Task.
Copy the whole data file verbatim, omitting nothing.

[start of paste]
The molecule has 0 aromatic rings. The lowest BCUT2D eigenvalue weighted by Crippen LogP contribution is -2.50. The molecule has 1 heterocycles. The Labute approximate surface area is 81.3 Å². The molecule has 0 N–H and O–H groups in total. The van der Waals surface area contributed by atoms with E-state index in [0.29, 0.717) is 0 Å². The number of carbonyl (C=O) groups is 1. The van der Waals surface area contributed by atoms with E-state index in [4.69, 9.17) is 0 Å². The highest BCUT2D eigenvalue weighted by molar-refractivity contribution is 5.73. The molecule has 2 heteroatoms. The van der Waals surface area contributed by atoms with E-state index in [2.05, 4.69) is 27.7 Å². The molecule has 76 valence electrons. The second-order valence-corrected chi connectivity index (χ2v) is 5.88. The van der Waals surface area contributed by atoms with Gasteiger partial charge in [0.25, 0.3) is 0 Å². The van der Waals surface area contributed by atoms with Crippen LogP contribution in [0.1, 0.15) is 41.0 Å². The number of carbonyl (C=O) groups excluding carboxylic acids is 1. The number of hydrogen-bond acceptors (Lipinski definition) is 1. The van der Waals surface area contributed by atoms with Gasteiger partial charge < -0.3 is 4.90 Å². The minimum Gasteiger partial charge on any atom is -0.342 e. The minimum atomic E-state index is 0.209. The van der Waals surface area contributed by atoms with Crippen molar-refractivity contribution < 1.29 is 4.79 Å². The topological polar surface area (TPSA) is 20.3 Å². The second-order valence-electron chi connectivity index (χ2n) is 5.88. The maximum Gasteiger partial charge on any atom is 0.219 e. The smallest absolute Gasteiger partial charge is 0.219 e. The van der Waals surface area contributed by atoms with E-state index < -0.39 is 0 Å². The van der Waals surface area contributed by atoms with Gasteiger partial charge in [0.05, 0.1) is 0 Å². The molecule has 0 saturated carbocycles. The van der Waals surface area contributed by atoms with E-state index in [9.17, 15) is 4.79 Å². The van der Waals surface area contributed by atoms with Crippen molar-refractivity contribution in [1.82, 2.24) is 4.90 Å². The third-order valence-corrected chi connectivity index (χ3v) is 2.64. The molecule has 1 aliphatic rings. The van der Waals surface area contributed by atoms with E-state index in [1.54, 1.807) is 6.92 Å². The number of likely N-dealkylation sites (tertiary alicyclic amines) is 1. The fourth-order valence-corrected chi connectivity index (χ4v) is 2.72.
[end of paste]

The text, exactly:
The molecule has 0 aromatic rings. The lowest BCUT2D eigenvalue weighted by Crippen LogP contribution is -2.50. The molecule has 1 heterocycles. The Labute approximate surface area is 81.3 Å². The molecule has 0 N–H and O–H groups in total. The van der Waals surface area contributed by atoms with E-state index in [0.29, 0.717) is 0 Å². The number of carbonyl (C=O) groups is 1. The van der Waals surface area contributed by atoms with E-state index in [4.69, 9.17) is 0 Å². The highest BCUT2D eigenvalue weighted by molar-refractivity contribution is 5.73. The molecule has 2 heteroatoms. The van der Waals surface area contributed by atoms with E-state index in [2.05, 4.69) is 27.7 Å². The molecule has 76 valence electrons. The second-order valence-corrected chi connectivity index (χ2v) is 5.88. The van der Waals surface area contributed by atoms with Gasteiger partial charge in [0.25, 0.3) is 0 Å². The van der Waals surface area contributed by atoms with Crippen LogP contribution in [0.1, 0.15) is 41.0 Å². The number of carbonyl (C=O) groups excluding carboxylic acids is 1. The number of hydrogen-bond acceptors (Lipinski definition) is 1. The van der Waals surface area contributed by atoms with Gasteiger partial charge < -0.3 is 4.90 Å². The minimum Gasteiger partial charge on any atom is -0.342 e. The minimum atomic E-state index is 0.209. The van der Waals surface area contributed by atoms with Crippen molar-refractivity contribution < 1.29 is 4.79 Å². The topological polar surface area (TPSA) is 20.3 Å². The second-order valence-electron chi connectivity index (χ2n) is 5.88. The maximum Gasteiger partial charge on any atom is 0.219 e. The smallest absolute Gasteiger partial charge is 0.219 e. The van der Waals surface area contributed by atoms with E-state index < -0.39 is 0 Å². The van der Waals surface area contributed by atoms with Gasteiger partial charge in [0.05, 0.1) is 0 Å². The molecule has 0 saturated carbocycles. The van der Waals surface area contributed by atoms with E-state index in [9.17, 15) is 4.79 Å². The van der Waals surface area contributed by atoms with Crippen molar-refractivity contribution in [1.82, 2.24) is 4.90 Å². The third-order valence-corrected chi connectivity index (χ3v) is 2.64. The molecule has 1 aliphatic rings. The van der Waals surface area contributed by atoms with E-state index in [1.54, 1.807) is 6.92 Å². The number of likely N-dealkylation sites (tertiary alicyclic amines) is 1. The fourth-order valence-corrected chi connectivity index (χ4v) is 2.72.